Ivanhoe By Sir Walter Scott Chapters 43-44

"I leave it, lady, ere this moon again changes. My father had a brother high in favour with Mohammed Boabdil, King of Grenada — thither we go, secure of peace and protection, for the payment of such ransom as the Moslem exact from our people."

"And are you not then as well protected in England?" said Rowena. "My husband has favour with the King — the King himself is just and generous."

"Lady," said Rebecca, "I doubt it not — but the people of England are a fierce race, quarrelling ever with their neighbours or among themselves, and ready to plunge the sword into the bowels of each other. Such is no safe abode for the children of my people. Ephraim is an heartless dove — Issachar an over-laboured drudge, which stoops between two burdens. Not in a land of war and blood, surrounded by hostile neighbours, and distracted by internal factions, can Israel hope to rest during her wanderings."

"But you, maiden," said Rowena — "you surely can have nothing to fear. She who nursed the sick-bed of Ivanhoe," she continued, rising with enthusiasm — "she can have nothing to fear in England, where Saxon and Norman will contend who shall most do her honour."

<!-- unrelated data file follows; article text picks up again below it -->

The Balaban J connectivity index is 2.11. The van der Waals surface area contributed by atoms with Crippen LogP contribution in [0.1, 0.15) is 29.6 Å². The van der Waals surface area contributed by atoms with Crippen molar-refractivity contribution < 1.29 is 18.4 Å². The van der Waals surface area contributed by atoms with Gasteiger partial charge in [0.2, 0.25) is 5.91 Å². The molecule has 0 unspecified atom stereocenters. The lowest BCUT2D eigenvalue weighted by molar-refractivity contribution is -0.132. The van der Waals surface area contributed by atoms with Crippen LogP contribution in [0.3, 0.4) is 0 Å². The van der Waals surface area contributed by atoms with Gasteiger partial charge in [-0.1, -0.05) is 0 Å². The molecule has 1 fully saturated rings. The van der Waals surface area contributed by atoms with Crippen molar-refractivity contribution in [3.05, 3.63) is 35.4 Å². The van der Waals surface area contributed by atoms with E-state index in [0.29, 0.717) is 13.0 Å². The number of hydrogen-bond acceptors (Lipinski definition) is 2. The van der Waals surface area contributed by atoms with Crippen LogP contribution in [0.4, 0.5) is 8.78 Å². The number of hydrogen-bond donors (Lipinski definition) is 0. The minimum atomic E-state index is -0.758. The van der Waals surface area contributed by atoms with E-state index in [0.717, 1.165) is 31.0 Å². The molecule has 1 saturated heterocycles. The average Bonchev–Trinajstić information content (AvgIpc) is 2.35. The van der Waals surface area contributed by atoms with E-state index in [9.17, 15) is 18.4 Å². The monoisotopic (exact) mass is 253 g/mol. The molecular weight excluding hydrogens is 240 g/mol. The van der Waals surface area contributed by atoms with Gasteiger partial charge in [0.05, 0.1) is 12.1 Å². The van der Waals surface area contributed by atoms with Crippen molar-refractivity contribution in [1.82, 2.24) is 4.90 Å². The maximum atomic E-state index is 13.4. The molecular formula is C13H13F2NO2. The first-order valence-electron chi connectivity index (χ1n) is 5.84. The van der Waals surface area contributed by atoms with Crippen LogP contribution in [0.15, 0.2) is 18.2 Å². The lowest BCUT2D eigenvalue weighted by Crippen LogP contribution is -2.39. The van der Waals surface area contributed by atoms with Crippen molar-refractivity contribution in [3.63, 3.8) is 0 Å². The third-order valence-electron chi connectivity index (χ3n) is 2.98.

"Thy speech is fair, lady," said Rebecca, "and thy purpose fairer; but it may not be — there is a gulf betwixt us. Our breeding, our faith, alike forbid either to pass over it. Farewell — yet, ere I go indulge me one request. The bridal-veil hangs over thy face; deign to raise it, and let me see the features of which fame speaks so highly."

"They are scarce worthy of being looked upon," said Rowena; "but, expecting the same from my visitant, I remove the veil."

She took it off accordingly; and, partly from the consciousness of beauty, partly from bashfulness, she blushed so intensely, that cheek, brow, neck, and bosom, were suffused with crimson. Rebecca blushed also, but it was a momentary feeling; and, mastered by higher emotions, past slowly from her features like the crimson cloud, which changes colour when the sun sinks beneath the horizon.

"Lady," she said, "the countenance you have deigned to show me will long dwell in my remembrance. There reigns in it gentleness and goodness; and if a tinge of the world's pride or vanities may mix with an expression so lovely, how should we chide that which is of earth for bearing some colour of its original? Long, long will I remember your features, and bless God that I leave my noble deliverer united with — "

She stopped short — her eyes filled with tears. She hastily wiped them, and answered to the anxious enquiries of Rowena — "I am well, lady — well. But my heart swells when I think of Torquilstone and the lists of Templestowe. — Farewell. One, the most trifling part of my duty, remains undischarged. Accept this casket — startle not at its contents."

Rowena opened the small silver-chased casket, and perceived a carcanet, or neck lace, with ear-jewels, of diamonds, which were obviously of immense value.

"It is impossible," she said, tendering back the casket. "I dare not accept a gift of such consequence."